Thursday, October 01, 2009
So I thought I would issue myself a little blogging challenge and post something horror related every day during the month of October.
I came to horror films rather late in life – junior high school. As a kid my earliest horror film memory is watching the Ray Harryhausen film “The Beast from 20,000 Fathoms” on television and I liked it.
But I didn’t like my next encounter much.
My dad was stationed at Maxfield Field in Montgomery, Alabama in 1962. I was in the third grade. There was a movie theater close by with kiddie shows on Saturday. My parents would drop my brother and I off and I remember seeing cowboy movies and a Hercules epic of some sort.
Amazingly, this theater was running the first “Batman” serial 20 years after is release and I was enthralled. It stunned me that Batman had been made into a movie.
Well, one day, my parents dropped us off and my brother and I paid our admission and went into the auditorium. The first show hadn’t stopped as yet and the film was the inane “Journey to the Seventh Planet.” The plot revolved around astronauts seeing loved ones as they explored the planet and it turns out it’s simply mind games played by a giant brain living in a cave with a huge eyeball in the middle of its, well, brain.
We walked into a scene in which the brain monster dominated the screen. I was petrified with fear. Taking my brother’s hand I walked out. I tried calling my folks but they were shopping. We waited outside the theater for two hours.
I caught hell for this decision and didn’t see another movie in a theater until 1965.
After that whenever anything vaguely horrific came on television, I freaked out.
All of this came to a head of sorts when I was in junior high. I liked movies. I watched a lot of them from 1965 to 1967 when we were stationed on Okinawa. Kadena Air Force Base had two theaters and Fort Buckner, the big Army installation, had a huge theater. Movies would play at Buckner first and then go to the Kadena theaters. I watched some films twice that way.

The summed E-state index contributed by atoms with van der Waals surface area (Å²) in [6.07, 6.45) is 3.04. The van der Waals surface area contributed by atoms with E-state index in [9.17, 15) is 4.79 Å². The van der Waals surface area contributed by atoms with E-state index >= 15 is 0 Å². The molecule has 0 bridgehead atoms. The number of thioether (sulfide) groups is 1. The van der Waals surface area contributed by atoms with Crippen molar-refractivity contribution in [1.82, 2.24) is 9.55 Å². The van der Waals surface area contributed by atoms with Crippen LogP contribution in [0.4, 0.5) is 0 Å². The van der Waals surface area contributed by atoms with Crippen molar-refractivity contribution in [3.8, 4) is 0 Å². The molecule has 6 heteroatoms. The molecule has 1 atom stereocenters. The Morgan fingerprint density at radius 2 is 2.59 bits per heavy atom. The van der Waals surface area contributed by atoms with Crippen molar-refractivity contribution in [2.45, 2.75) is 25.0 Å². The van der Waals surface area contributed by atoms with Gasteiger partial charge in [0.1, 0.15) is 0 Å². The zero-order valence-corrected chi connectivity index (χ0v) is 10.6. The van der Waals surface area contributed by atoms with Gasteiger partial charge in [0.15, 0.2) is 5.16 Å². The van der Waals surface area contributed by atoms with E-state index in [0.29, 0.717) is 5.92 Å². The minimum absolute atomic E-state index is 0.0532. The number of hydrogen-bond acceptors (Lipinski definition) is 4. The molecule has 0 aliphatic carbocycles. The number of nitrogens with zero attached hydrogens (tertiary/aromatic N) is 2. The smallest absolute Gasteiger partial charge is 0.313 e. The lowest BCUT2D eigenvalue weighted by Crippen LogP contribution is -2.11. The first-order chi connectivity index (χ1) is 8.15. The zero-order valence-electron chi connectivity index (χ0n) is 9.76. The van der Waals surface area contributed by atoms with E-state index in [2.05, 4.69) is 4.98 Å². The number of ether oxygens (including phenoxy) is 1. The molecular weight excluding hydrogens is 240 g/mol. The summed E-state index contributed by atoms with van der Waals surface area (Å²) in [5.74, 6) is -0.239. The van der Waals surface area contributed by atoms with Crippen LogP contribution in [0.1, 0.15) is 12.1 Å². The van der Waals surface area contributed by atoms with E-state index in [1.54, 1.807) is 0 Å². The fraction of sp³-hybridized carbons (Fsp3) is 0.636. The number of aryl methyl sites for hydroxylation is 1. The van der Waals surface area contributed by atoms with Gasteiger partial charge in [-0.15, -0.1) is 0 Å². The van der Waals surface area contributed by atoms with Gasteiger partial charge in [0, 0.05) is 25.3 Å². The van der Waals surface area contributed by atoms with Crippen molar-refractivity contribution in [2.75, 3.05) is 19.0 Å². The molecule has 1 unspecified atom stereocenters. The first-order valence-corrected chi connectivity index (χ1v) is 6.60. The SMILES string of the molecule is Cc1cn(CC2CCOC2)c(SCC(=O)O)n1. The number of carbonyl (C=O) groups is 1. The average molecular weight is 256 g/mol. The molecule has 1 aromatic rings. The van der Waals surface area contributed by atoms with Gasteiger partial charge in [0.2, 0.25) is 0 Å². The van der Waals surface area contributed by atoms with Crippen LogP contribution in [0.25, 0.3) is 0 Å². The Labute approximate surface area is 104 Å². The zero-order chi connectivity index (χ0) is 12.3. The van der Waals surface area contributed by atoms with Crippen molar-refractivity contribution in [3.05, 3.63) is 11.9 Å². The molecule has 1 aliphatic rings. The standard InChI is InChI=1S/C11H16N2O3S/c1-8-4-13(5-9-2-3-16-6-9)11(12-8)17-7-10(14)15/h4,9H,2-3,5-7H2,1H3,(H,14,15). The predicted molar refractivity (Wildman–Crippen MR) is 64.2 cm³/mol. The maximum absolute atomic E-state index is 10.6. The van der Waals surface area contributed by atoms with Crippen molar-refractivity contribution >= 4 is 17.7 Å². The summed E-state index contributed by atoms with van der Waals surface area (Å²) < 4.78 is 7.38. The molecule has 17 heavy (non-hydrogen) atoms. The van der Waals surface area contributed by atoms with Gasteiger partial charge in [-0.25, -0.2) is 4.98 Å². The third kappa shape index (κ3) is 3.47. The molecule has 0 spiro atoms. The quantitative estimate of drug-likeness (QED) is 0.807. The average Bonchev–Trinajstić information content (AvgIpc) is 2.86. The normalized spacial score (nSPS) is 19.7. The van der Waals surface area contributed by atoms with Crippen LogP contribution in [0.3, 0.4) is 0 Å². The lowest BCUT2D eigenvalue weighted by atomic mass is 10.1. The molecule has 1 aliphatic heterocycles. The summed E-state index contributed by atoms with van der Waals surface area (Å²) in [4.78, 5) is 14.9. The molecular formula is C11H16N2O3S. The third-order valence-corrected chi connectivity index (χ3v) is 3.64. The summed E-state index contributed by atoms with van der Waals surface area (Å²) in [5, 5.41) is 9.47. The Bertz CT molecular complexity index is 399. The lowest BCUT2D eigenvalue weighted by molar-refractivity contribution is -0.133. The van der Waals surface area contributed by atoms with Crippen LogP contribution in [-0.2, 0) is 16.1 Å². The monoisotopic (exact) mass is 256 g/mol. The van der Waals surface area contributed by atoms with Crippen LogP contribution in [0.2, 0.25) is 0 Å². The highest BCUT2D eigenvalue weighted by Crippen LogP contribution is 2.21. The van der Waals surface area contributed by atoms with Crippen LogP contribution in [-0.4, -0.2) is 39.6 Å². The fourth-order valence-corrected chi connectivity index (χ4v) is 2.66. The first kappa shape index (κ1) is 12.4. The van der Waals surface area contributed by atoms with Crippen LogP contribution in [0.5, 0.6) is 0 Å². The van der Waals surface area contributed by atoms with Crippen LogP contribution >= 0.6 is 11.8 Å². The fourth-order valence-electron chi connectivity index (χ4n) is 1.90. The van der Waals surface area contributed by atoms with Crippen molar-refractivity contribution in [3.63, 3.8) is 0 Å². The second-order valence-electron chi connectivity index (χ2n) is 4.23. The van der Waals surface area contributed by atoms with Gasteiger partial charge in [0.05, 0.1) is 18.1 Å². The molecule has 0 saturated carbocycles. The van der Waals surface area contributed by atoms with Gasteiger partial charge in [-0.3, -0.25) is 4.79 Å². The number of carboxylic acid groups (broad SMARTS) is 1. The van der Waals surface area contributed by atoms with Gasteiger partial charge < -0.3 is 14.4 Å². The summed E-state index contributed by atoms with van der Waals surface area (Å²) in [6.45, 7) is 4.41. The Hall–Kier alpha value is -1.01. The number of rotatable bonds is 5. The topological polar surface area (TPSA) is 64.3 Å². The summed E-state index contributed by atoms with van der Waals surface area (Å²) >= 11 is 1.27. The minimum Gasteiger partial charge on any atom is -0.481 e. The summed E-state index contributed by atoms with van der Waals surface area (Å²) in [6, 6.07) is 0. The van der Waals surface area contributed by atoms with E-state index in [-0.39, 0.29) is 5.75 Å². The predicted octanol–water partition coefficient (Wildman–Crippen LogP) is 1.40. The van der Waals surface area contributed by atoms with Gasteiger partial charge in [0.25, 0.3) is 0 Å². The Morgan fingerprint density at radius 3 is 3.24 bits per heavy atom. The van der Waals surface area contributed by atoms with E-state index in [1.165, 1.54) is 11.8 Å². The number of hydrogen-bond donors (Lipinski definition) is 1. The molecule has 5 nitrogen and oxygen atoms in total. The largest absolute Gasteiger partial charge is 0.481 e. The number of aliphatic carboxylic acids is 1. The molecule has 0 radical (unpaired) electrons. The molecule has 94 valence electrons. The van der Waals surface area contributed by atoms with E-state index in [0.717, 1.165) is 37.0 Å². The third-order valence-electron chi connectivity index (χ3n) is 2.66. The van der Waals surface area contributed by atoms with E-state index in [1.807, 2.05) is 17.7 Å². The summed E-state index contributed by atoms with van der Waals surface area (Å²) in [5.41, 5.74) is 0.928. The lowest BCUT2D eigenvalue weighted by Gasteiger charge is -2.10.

The only “horror” film during this time was “The Ghost in the Invisible Bikini.” To this day it astounds me my parents brought me to that thing. Sorry Mom! Sorry Dad!
So jump ahead a few years to 1967-68 and I was a fetal film fan by junior high school in Granby, Mass. I suppose since horror was a forbidden fruit that I gravitated toward that.
We had three TV stations in those pre-cable days and old movies were still a staple for local programmers in those days. I started watching whatever I could and was interested that a guy like Boris Karloff appeared in non-horror films. This revelation got me watching other types of movies and my interest grew.
I read “Horror!” by Drake Douglas and Carlos Claren’s “An Illustrated History of the Horror Film.” I bought “Famous Monsters of Filmland,” Castle of Frankenstein” and “Larry Ivie’s Monsters and Heroes” as often as I could afford them or find them.
Being a film/comics geek in those days was hard, frequently solitary, work.
I began publishing “Inertron,” a fanzine, in my junior year of high school.
I have to say my interest in writing came directly from my wanting to communicate about these films I saw with other fans.
The first celebrity I interviewed was Buster Crabbe and the piece ran in my ‘zine.
I was down a path I’m still on today.
By the way, I’ve since seen the movie with the giant brain, thanks to my friend Steve Bissette. It’s truly lame. Boy, was I a dumb kid.
© 2009 by Gordon Michael Dobbs